Not knowing the area and having nowhere in particular to go, we just walked straight down the sidewalk, stopping at the first shop that caught our eye: the Old Whaling Store offering the most aromatic handmade soaps and lotions for sale. We left with lotion for me and lip balm for Alison. As we pulled away from our front-row parking spot, there was a line of cars waiting to take our place – ha.

Y’all look at this tree we parked beside and tell me what you see. At first I saw a tear because I have a thing for tears and see them as reliquaries. Then in a literal blink, I saw a womb cradling a cherub.

We then made our way to the Bye Bye Baby store, our first shopping spree, which turned out to be mostly a looking spree, though Alison found more things to add to her gift registry and  y’all know I found a few things . . .

a few must-have gifts for Junior, and

a little something to remember what Daddy repeatedly told me through Andrea. Oh wait. I thought those black lines were WINGS. Only now do I see them as eyelashes. Well, here’s how it’s gonna’ go down in the history books: those are wings, and wet macular degeneration or no, I absolutely love my vision. I mean Vision.

Moving on . . .

In the house between shopping and our next step at Urban Nirvana for facials and massages, my daughter-in-love Marnie called to tell Alison that she wants to host a baby shower for Alison and Junior! Alison is so touched and so excited, she actually cried a little bit . . . then got right to work on the invitation list.

 

I haven’t had a massage since they added an “e” to the word, and let me tell you, it was wonderful. Okay, it was beyond wonderful. Ditto that for the facial. (And it was 25% off thanks to the early Black Friday sale, so there’s that!) I want some of the cute and comfortable little sandals we wore at the spa, and i might actually want to go back to wearing robes after a multi-decades long absence. (Silly me, a former version of Jeanne decided that robes take up valuable closet space and besides, I need to get up, get dressed, and get to work ticking things off my (always massive) to do list. Jeanne 7.0 thinks Pfffft on that and will be shopping for a luxurious soft, fluffy robe in the Relative Soon time.)

We kicked off the weekend with Storm Hair, we closed out day one with Massage Hair.

Spying a Chili’s restaurant, we turned in, parked, walked up, and were seated promptly at a larger table for four instead of one of those tiny little tables for two. When we left the restaurant, the line of people waiting was way down the sidewalk.

Straight back to the hotel we came, donning our pajamas and climbing into bed lest we fall asleep standing up. It was a day filled with the magic that comes from laughter, love, wonder, and loving, gleeful anticipation. What better way to spend Junior’s first all-girls three-generations outing, right?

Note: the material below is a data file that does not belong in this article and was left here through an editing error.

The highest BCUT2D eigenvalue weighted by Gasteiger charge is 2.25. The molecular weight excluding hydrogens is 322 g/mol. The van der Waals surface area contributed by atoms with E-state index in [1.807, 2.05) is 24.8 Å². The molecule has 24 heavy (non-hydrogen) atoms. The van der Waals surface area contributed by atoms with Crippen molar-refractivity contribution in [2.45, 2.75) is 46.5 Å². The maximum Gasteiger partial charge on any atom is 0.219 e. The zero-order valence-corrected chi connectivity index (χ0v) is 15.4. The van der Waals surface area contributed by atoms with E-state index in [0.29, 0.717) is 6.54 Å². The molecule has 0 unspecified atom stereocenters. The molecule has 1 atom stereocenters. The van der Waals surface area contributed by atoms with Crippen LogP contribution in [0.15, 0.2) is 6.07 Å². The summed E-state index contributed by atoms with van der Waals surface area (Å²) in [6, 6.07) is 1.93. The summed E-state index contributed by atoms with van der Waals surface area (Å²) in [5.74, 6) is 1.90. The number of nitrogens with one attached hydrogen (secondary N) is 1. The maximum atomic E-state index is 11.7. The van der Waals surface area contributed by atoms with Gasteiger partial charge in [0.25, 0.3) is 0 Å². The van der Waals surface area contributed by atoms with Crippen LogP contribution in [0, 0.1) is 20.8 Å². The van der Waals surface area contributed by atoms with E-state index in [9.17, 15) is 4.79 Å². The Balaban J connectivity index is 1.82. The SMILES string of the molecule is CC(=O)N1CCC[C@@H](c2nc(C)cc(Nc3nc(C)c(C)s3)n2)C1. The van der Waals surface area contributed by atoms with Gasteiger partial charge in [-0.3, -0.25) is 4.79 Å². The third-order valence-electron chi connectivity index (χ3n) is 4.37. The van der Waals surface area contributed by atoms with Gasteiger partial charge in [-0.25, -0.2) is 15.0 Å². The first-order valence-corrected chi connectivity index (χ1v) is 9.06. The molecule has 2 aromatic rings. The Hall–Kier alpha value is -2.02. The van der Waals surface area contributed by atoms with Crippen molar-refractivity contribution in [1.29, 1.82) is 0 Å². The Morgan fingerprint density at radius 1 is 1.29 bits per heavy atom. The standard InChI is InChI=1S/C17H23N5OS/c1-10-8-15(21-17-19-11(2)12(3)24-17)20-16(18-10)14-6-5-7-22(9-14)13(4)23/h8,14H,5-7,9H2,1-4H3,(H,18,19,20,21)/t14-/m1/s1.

~~~~~~~

Want to see more? Let’s get together on Instagram and Facebook.

Keepsake Writing Tribes Forming, and You’re Cordially Invited

 

If you’ve ever promised yourself that One Day you’ll write and preserve your personal and family stories, good news: One Day is right around the corner on Monday, 09 March 2020. That’s when my new online life story writing course called Keepsake Writers begins.

Writing, telling, preserving your stories is powerful. Stories unite us, uplift us, give us the literal and metaphorical arm’s length distance to better understand ourselves, decisions we’ve made along the way, and how we came to be who we are. Stories connect us with ourselves and others, with our friends and family, and often, in explicable ways, with our ancestors. Stories make us laugh, make us cry, make us think and feel and remember. Stories can show us where we went right and where we may have strayed from our intended path (sometimes – perhaps often – a good, serendipitous thing). Preserving and sharing our stories can be cathartic. Your stories – which is to say your life – has value, and there are so many good reasons to capture and share your stories. I hope you’ll decide to read your way through to the registration button, then commit to joining in what will undoubtedly be a life changing, life-affirming experience.

And all proceeds go to The 70273 Project, a 501(c)(3) organization dedicated to commemorating history, good and bad, personal and global.

My Background

Where most of my friends wore necklaces, I wore a Brownie camera. If you don’t count all those diaries, I wrote my first personal history in 2000 when I conducted interviews, did contextual research, and wrote a book of my father-in-law’s stories on the occasion of his 80th birthday. That was in late July. When I woke up one morning a week after delivering a copy of the book into every family member’s hands, a little voice whispered “Write a book about your daddy, and do it NOW.”

”You must be crazy,” i countered. “It’s August, and there’s no way I can do all the work and have a book wrapped and under the tree by December.”

”Ahem,” The Voice said again through what sure sounded like clenched teeth, “Write a book about your daddy, and do it NOW.”

I learned a long time ago that I lose every time I argue with The Voice, so I got out of bed, brushed my teeth, and got to work. The leather-bound books arrived on Saturday, 02 December 2000 while Daddy was in the hospital, suffering from complications from a fall he took a week before. I gathered the family around his bed to reveal the early Christmas present. We began reading the book to Daddy at 20 minutes till 1, finishing at 15 minutes till 5. Daddy took his last breath at 5 minutes till 5 p.m.